What can be done to solve water crises worldwide?

At the Global Investment Forum in Morocco, Israeli companies talk about possible solutions to future water shortages caused by climate change.

 Avraham Ben-Josef, Barak Graber and Salma Bougarrani speak to Jerusalem Post editor-in-chief Yaakov Katz at the Global Investment Forum. (photo credit: MARC ISRAEL SELLEM)
Avraham Ben-Josef, Barak Graber and Salma Bougarrani speak to Jerusalem Post editor-in-chief Yaakov Katz at the Global Investment Forum.
(photo credit: MARC ISRAEL SELLEM)

“There's no magic solution for the water market,” said Barak Graber, Director of International Business & Assistant Chairman at Mekorot, Israel’s national water company, at the Global Investment Forum in Morocco.

“In Israel, our holistic approach consists of very supportive legislation, water pricing and water ownership, followed by a layer of long-term planning,” he explained. “The next layer is measuring and managing, then you implement technologies. I think they are coming to look for technology and they're learning about a holistic approach in water management.”

"To irrigate the same fields because of climate change, we need 50% more water in the future than today"

Avraham Ben-Josef

Climate change threatens water supply

Avraham Ben-Josef, Vice President of Systems Engineering at Mekorot, broke it down in numbers. “To irrigate the same fields because of climate change, we need 50% more water in the future than today,” he said. “Israel is using all its natural water and we're producing new water so that in 2050, Israel will desalinate 2.2 billion cubic meters a year. Today, we use a little more than 85% of the affluent water. Using this water means that the same drop of water that was for domestic use, the first use, we use it a second time for agriculture and sometimes even a third time.”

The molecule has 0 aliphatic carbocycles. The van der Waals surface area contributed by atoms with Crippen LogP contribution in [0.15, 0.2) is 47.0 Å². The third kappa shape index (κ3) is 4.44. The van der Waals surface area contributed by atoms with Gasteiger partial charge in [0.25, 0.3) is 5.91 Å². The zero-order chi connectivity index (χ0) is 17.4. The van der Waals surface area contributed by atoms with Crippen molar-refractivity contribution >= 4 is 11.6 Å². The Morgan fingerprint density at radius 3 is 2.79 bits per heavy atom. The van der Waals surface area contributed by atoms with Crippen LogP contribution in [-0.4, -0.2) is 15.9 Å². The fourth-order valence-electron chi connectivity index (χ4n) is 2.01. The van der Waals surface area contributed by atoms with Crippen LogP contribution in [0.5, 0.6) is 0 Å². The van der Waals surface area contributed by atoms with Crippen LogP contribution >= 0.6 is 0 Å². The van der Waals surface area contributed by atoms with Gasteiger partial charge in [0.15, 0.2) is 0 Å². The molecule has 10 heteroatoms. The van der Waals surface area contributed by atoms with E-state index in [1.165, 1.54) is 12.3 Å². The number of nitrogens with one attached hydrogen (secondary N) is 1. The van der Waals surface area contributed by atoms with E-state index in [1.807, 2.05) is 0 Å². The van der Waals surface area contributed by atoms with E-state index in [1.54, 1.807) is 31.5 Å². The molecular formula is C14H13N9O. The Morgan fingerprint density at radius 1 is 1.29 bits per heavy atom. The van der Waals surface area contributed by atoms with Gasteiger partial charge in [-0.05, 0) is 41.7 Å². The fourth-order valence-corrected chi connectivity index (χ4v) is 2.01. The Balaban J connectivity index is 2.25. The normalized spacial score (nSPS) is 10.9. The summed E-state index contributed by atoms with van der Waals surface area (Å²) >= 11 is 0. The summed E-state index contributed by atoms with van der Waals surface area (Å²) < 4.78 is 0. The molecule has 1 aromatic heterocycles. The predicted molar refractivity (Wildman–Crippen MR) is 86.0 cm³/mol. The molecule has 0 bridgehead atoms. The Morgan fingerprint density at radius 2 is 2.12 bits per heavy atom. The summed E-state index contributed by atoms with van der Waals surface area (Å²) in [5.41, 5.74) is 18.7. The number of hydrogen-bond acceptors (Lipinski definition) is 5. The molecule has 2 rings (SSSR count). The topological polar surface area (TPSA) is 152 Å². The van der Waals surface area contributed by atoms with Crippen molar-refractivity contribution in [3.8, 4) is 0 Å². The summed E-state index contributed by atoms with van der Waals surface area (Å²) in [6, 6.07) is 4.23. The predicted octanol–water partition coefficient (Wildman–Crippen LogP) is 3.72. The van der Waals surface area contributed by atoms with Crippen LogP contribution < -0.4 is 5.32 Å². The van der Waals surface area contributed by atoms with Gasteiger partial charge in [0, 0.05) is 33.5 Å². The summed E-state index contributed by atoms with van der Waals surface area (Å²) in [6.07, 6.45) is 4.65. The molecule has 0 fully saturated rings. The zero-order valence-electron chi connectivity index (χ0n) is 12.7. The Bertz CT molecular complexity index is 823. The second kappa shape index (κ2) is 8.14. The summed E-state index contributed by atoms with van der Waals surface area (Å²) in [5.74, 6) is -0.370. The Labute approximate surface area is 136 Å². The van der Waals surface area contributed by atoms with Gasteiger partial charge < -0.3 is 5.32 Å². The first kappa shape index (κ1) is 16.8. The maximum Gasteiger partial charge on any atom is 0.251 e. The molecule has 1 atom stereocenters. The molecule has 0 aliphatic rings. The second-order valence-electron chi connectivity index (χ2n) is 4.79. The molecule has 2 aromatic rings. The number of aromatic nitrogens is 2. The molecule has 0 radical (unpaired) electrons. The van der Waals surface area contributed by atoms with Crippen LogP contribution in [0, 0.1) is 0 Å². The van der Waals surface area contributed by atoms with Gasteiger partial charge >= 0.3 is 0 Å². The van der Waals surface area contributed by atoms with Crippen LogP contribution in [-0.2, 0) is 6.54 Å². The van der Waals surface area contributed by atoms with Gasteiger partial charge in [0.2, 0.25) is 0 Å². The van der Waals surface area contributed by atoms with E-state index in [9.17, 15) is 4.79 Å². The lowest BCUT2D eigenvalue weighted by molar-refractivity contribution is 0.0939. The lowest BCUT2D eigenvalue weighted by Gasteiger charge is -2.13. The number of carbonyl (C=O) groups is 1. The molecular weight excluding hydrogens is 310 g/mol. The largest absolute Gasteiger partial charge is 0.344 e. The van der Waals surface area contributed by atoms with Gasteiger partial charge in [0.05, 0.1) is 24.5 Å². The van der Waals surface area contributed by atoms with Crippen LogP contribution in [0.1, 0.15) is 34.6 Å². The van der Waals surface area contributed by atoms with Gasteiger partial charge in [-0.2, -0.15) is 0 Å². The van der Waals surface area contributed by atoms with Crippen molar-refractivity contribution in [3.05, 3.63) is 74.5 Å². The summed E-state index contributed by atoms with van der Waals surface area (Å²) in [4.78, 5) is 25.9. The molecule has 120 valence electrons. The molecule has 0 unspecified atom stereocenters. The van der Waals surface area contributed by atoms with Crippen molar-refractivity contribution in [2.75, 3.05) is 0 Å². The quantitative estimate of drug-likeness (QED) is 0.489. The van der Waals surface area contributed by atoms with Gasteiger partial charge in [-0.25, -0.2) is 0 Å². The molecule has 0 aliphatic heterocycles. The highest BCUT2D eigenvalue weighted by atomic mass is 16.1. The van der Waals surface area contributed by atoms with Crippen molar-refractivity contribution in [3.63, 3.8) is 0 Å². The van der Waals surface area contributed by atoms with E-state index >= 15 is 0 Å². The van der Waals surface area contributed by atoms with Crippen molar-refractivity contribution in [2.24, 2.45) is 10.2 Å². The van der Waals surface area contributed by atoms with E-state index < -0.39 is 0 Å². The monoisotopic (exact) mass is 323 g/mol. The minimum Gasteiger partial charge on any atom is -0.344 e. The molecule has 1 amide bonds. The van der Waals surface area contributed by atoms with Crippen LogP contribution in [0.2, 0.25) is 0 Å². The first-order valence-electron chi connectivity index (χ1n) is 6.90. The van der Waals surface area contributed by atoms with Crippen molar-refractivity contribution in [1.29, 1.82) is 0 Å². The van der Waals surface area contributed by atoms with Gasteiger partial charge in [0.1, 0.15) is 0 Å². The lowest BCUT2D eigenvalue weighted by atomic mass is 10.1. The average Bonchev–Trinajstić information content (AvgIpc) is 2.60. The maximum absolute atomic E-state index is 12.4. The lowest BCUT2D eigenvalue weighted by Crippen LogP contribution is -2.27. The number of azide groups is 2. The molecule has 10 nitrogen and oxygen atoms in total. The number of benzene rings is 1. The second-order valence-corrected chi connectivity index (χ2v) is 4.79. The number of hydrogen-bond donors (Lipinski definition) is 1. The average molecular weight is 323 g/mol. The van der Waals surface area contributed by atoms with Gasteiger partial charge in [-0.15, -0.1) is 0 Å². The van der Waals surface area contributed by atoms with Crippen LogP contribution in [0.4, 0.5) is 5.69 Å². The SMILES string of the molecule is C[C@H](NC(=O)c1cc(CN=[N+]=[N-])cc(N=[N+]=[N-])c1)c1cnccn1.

He also said that the future may be a bit tougher when it comes to water. “Because of what we expect in the future, many epidemics, it'll mean tightening the threshold of our standards,” he added.

Israeli solutions for future water shortages

Nevertheless, Israel is the Start-Up Nation, and with that title come a few Israeli companies helping to lower water treatment costs while also providing key services. “First of all, there is the CQM company which disinfects the water without using any outside chemicals,” Avraham stated. “We don’t need the chemicals and so we save money. We have two companies which are called Tisar and Augury which feel the way the pumps and the engines are working, and if something is wrong, they feel it right away and we can repair it in no time and with much less money. We also have mathematical models in order to operate the system in the optimal way with minimum energy.”

 The 2022 Global Investment Forum in Morocco. (credit: MARC ISRAEL SELLEM) The 2022 Global Investment Forum in Morocco. (credit: MARC ISRAEL SELLEM)

This, on top of the up-and-coming integration of artificial intelligence in water treatment.